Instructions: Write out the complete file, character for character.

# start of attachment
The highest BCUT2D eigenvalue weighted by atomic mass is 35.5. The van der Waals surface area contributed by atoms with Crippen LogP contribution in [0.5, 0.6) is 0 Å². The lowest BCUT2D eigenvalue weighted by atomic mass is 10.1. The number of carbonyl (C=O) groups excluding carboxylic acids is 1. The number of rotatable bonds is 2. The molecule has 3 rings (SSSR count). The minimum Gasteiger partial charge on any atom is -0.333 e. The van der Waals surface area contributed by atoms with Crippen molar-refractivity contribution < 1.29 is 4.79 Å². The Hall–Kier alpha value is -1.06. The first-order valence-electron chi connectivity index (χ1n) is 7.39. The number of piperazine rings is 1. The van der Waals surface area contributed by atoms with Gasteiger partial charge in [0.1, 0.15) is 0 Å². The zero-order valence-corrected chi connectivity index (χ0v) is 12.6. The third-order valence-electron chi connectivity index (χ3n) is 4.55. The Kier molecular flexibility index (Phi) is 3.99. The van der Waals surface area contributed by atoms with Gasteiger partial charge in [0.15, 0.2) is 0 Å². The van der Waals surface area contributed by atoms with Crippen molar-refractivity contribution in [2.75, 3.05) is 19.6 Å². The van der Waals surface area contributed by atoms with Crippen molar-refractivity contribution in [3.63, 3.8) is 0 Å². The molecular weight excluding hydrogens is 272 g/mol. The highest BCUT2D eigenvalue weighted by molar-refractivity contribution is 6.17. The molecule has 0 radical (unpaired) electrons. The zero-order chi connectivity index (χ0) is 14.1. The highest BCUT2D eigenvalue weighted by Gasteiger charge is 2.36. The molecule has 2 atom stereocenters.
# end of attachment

The highest BCUT2D eigenvalue weighted by atomic mass is 35.5. The van der Waals surface area contributed by atoms with Crippen LogP contribution in [0.5, 0.6) is 0 Å². The lowest BCUT2D eigenvalue weighted by atomic mass is 10.1. The number of carbonyl (C=O) groups excluding carboxylic acids is 1. The number of rotatable bonds is 2. The molecule has 3 rings (SSSR count). The minimum Gasteiger partial charge on any atom is -0.333 e. The van der Waals surface area contributed by atoms with Crippen molar-refractivity contribution < 1.29 is 4.79 Å². The Hall–Kier alpha value is -1.06. The first-order valence-electron chi connectivity index (χ1n) is 7.39. The number of piperazine rings is 1. The van der Waals surface area contributed by atoms with Gasteiger partial charge in [0.1, 0.15) is 0 Å². The zero-order valence-corrected chi connectivity index (χ0v) is 12.6. The third-order valence-electron chi connectivity index (χ3n) is 4.55. The Kier molecular flexibility index (Phi) is 3.99. The van der Waals surface area contributed by atoms with Gasteiger partial charge in [0.15, 0.2) is 0 Å². The van der Waals surface area contributed by atoms with Crippen molar-refractivity contribution in [2.75, 3.05) is 19.6 Å². The van der Waals surface area contributed by atoms with Crippen molar-refractivity contribution in [3.63, 3.8) is 0 Å². The molecular weight excluding hydrogens is 272 g/mol. The highest BCUT2D eigenvalue weighted by molar-refractivity contribution is 6.17. The molecule has 0 radical (unpaired) electrons. The zero-order chi connectivity index (χ0) is 14.1. The highest BCUT2D eigenvalue weighted by Gasteiger charge is 2.36. The molecule has 2 atom stereocenters.